Transparency International Hungary registers under NGO law

July 13, 2017

Miklós Ligeti, director of legal affairs for Transparency International Hungary, tells the Budapest Beacon his organization has registered as a “foreign-funded” organization in accordance with Hungary’s controversial NGO law.

“We registered electronically on Tuesday, and submitted a preliminary excerpt based on our 2017 public benefit report which includes 2017’s first semester foreign donors and the amounts of their donations,” Ligeti told the Beacon.

As more and more Hungarian NGOs announce that they will not comply with the law as an act of civil disobedience, Transparency International Hungary’s decision to register is not at all a sign that they will not pursue legal action against the government.

“German legal sciences also make distinctions between unjust laws and legalized injustices,” Ligeti says. “We at Transparency International believe that this law stigmatizes us and other honest and well-intentioned civil society organizations.”

Ligeti says the government should not interpret TI’s decision to comply with the “unjust” law to mean the organization will “let them get away with this hostile and unlawful act.”

“This law is simply improper, and, as a consequence, it is unjust. Nevertheless, it has established a legal norm. For Transparency International, the respecting of norms and abiding by legal regulations is very important. That is why instead of going the non-compliance track, we have chosen to comply with the law and will litigate our concerns with the law before domestic and international fora, including Hungary’s Constitutional Court and the Strasbourg Court of Human Rights.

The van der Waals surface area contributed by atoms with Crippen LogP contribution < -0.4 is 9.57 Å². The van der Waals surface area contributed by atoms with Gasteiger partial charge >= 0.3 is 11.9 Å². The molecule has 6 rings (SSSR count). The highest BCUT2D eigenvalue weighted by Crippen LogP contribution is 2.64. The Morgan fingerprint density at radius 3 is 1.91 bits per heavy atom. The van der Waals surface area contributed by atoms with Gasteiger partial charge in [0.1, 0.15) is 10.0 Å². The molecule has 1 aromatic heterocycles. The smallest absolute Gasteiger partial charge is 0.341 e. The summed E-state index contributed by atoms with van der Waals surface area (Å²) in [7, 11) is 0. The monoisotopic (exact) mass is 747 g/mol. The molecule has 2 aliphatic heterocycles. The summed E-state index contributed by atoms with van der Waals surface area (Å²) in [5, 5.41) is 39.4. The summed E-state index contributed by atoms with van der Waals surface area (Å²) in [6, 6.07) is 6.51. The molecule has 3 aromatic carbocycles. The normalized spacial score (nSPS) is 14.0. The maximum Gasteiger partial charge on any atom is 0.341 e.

“Hungary’s government has made many regrettable steps over the past couple of years,” Ligeti says, adding that the government’s decision to move forward with this law illustrates just how far Hungary is from ending this unfortunate trend.

According to him, civil society’s differing approaches to challenging this law show there is an agreement among NGOs that the law itself is unacceptable. These different approaches, he says, are equally legitimate and neither should call into question the credibility of the NGOs affected by the law.

“Compliance with the government’s new NGO law does not mean NGOs condone or agree with the regulation’s content. On the other hand, civilian disobedience should not be regarded as a general inclination to go illegal, rather it illustrates the extent to which there is disquietude among NGOs concerning the government’s actions.”

In January, Ligeti spoke to the Beacon about TI’s work in Hungary, the hardships faced by NGOs whose work is critical of the government, and the then-impending war against organizations that have received grants from George Soros’ Open Society Foundation.